Sophisticated buyers will understand that not all churn is bad.  In fact, it is often necessary to protect both your company’s profitability and culture.  Understanding the general profitability of each client can make these decisions easier, and also provide context and comfort for a buyer.  In the managed service ecosystem, the squeaky wheel often gets the grease, but those customers may be at odds with your overall service delivery and profitability goals.

Before making a final decision, consider having a candid conversation with prospects ahead of time to clarify expectations and assess whether your services align with their needs. If you find that a prospective client does not align with your business values, expertise, or potential for a mutually beneficial relationship, it’s better to decline the engagement politely. If a challenging customer snuck through that screening process, your account managers and support team should maintain a list of difficult clients whose engagement should be revisited when coming up for renewal.  At the end of the day, maintaining a solid client base built on trust and effective communication will lead to better long-term success for your MSP, manifested in sticky, trusting, and strong clientele.

If you are an IT Services business or MSP thinking about undertaking a transaction, we’re happy to hop on a call to discuss how retention and possibly terminating problem clients impacts valuation, or any other questions you have.  Please don’t hesitate to reach out to Chris Weingartner (cweingartner@foundersib.com), Founders’ Managing Director who covers the MSP sector.

Related Posts

Poor Low-Level SaaS Execution Comes from High-Level Symptoms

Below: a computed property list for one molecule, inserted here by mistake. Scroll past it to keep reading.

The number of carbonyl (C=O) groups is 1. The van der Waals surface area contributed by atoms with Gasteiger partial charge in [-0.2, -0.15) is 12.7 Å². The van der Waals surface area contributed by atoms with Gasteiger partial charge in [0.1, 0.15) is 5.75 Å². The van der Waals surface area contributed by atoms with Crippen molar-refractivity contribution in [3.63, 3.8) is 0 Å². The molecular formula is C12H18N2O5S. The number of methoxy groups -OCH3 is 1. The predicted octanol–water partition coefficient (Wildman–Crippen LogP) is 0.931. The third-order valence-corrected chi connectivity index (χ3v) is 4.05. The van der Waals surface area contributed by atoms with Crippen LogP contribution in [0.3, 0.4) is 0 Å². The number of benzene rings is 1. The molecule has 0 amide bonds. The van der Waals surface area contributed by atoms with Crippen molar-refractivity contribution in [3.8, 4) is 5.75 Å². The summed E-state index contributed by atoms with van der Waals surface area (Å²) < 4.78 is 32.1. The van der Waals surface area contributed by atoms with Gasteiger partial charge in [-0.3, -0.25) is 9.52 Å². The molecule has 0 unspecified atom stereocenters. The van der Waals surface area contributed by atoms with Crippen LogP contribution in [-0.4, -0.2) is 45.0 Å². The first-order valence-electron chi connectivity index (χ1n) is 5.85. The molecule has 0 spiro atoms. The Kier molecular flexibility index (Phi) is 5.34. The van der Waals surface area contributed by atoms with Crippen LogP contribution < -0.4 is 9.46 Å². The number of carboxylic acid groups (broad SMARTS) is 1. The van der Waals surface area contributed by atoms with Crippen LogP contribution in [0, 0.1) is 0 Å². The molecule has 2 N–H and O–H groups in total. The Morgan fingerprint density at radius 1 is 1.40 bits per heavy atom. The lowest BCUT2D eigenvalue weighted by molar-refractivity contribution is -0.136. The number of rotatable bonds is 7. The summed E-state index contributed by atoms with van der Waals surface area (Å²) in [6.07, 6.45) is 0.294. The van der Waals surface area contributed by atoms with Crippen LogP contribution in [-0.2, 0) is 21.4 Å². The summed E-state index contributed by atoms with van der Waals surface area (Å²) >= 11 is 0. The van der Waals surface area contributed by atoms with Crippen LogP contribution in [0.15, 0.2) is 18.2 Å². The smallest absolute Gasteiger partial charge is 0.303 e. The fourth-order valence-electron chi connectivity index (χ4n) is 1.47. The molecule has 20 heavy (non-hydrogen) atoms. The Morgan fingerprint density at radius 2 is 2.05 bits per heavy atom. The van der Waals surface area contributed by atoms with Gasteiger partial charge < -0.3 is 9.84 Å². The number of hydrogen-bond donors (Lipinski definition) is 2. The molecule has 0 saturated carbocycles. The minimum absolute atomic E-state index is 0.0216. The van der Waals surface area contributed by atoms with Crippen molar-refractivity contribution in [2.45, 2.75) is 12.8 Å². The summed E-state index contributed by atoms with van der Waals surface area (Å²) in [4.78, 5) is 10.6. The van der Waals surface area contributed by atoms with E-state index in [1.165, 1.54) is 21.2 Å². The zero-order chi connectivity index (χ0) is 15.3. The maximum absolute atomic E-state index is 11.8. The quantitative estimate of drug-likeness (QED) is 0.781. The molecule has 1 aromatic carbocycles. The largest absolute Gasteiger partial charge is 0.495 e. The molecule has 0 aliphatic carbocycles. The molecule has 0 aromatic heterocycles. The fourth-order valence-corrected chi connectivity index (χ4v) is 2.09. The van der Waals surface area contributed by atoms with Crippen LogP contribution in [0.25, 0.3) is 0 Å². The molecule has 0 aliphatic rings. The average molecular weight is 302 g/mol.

Feb 26 2019

The last couple of weeks have illustrated how challenging it can be for fast-moving companies to fulfill the right SaaS execution priorities. We have a couple of growth-stage clients struggling with it as well as a couple of earlier stage ones. Pretty much everyone says all the right things about prioritization for the business and opportunity costs. But when it […]

Read More…

What to Expect When Transacting – Managing the Emotions of a Process

Aug 09 2023

As founders begin to pursue a sellside transaction process, it is important to understand the various phases of process execution and the emotional cycles that will most likely come with each phase. Our team is a firm believer that, often, the most value we can add to these processes is helping manage the founders’ emotions […]

Read More…

Slow SaaS Customer Onboarding? Get Creative.

Feb 19 2019

A long, drawn-out SaaS onboarding process is a momentum killer, and puts your customer (and you) at risk for low product engagement. And low product engagement is, unfortunately, a churn indicator.  Many things come together in a melting pot to impact SaaS customer churn, but onboarding is certainly a big component.  In an ideal world, there is very little […]

Read More…